The Catholic Church must apologise for failing to recognise the role and contribution of women in the church, Ireland’s first diocesan synod in 50 years has heard.
Some 400 delegates representing 60 parishes are attending the event in Limerick, where they will consider 100 proposals to help map out the future of the church and how it serves the local community.
A proposal to reach out to those hurt by the church including women who have had abortions, members of the LGBT community and people who have spent time in church institutions was overwhelmingly supported on the first day of the synod.
Some 52 per cent of the delegates “strongly supported” the proposal with 38 per cent expressing more general support.
Speaking after the vote, synod director Eamon Fitzgibbon said he was not surprised by the result and said reaching out to those who had been hurt by the church was a “reality that must be addressed”.
“We are all too well aware of people who have been hurt by the church in the past. I suppose even most recently with the marriage equality referendum, a lot of people voiced hurt and concern, for example with how the LGBT community might have felt alienated,” Fr Fitzgibbon said.
“We have heard women expressing their particular pain and hurt as well, so I wasn’t a bit surprised that that received such an overwhelming strong vote as a priority issue among delegates.”
The diocesan synod is the first to take place in Limerick in 80 years, and it features an unprecedented level of participation of lay women and men.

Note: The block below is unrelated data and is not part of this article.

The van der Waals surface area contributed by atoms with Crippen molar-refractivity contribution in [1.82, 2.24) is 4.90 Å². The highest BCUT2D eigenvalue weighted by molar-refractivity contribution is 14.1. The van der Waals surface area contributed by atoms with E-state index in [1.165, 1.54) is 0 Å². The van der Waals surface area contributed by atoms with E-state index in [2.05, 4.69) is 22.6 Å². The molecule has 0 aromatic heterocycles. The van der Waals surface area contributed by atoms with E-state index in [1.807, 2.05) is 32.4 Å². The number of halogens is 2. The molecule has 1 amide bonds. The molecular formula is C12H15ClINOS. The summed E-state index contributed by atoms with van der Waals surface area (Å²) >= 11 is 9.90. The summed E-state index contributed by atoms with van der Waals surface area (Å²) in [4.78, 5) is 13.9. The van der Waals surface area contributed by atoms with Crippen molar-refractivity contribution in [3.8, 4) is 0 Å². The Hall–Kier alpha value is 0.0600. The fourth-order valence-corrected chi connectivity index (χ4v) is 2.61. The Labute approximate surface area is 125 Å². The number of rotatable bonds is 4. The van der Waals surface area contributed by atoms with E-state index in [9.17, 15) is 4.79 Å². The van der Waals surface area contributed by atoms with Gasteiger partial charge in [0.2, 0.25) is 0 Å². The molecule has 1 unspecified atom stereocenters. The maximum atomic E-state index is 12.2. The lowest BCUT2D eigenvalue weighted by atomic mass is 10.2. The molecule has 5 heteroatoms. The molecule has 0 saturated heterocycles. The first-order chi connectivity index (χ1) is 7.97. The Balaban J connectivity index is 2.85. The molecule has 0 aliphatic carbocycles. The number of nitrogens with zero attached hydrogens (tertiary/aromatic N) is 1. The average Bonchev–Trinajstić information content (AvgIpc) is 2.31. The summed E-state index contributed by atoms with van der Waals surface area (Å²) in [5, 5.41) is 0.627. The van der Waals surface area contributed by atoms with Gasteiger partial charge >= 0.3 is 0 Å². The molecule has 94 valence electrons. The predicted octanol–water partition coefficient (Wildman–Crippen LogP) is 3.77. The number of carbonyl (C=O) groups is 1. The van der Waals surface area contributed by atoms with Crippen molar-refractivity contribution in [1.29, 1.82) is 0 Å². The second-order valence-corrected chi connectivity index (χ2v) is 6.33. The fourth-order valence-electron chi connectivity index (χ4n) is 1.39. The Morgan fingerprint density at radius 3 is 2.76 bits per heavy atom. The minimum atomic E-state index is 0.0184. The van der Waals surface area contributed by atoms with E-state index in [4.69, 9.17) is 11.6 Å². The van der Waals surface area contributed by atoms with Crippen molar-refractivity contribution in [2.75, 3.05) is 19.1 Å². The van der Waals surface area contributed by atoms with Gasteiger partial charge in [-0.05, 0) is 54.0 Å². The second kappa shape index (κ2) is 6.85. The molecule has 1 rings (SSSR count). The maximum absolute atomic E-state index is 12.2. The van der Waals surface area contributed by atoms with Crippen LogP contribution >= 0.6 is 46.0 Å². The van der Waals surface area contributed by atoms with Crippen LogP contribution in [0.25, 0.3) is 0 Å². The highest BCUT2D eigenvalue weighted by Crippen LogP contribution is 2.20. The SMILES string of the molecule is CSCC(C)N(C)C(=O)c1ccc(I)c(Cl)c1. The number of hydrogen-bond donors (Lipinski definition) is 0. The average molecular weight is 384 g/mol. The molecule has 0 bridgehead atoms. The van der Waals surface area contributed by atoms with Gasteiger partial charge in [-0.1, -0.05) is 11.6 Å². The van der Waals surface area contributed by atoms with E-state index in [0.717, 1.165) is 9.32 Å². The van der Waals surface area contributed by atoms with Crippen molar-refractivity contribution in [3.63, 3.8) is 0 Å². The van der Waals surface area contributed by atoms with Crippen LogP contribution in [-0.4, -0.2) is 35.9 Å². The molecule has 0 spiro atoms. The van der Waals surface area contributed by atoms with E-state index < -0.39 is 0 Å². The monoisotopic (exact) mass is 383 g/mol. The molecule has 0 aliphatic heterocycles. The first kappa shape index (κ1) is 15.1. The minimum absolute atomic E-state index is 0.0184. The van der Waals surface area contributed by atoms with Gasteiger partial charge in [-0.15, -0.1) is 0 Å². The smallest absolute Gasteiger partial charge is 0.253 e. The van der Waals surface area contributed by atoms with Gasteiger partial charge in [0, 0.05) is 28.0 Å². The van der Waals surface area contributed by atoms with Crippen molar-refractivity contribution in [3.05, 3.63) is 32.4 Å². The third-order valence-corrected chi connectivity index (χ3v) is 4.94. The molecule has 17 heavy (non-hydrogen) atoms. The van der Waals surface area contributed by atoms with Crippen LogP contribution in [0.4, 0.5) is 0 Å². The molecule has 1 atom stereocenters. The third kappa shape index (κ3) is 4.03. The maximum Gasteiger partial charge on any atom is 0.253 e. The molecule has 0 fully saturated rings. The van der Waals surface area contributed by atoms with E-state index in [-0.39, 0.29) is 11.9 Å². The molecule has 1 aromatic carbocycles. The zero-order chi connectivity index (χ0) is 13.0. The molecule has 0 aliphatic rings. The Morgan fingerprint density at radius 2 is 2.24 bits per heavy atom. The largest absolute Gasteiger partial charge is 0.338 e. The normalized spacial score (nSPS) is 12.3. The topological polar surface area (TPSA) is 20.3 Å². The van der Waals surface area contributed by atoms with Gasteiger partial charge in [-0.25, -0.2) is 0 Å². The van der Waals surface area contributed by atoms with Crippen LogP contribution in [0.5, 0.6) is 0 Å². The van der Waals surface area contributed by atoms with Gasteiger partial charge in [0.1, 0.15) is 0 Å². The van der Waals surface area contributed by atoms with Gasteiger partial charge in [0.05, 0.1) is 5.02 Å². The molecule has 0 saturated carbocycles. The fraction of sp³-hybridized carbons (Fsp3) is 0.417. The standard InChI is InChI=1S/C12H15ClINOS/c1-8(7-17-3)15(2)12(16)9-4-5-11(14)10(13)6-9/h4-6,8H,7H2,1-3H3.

Speaking at the event, Sr Eileen Lenihan called for the church to apologise to women and to acknowledge the contribution they make.
“I believe that we need to move forward. After all this time, there are still so many women who are feeling hurt or ignored or that their contribution is not recognised or that their gifts are not utilised.
“That has gone on for too long and we need to set a new starting block. That could be brought about by an apology, so that women could say we we are into a new phase, we can move forward and we can make a contribution that is fitting and equal.”
Sr Lenihan, who has been a member of the St Joseph of the Sacred Heart order for 53 years, has no objection to women priests.
“I do not wish to be a priest myself but I am aware that there are many who would want to make a contribution in that way.
“ I think it depends very much on the willingness and the capacity of the person to serve in the community. That’s the important thing – being male or female is not nearly as significant.”
Bishop of Limerick Brendan Leahy described the event as a wonderful “distilling of the wisdom of the listening that has gone on across the 60 parishes of our diocese of Limerick”.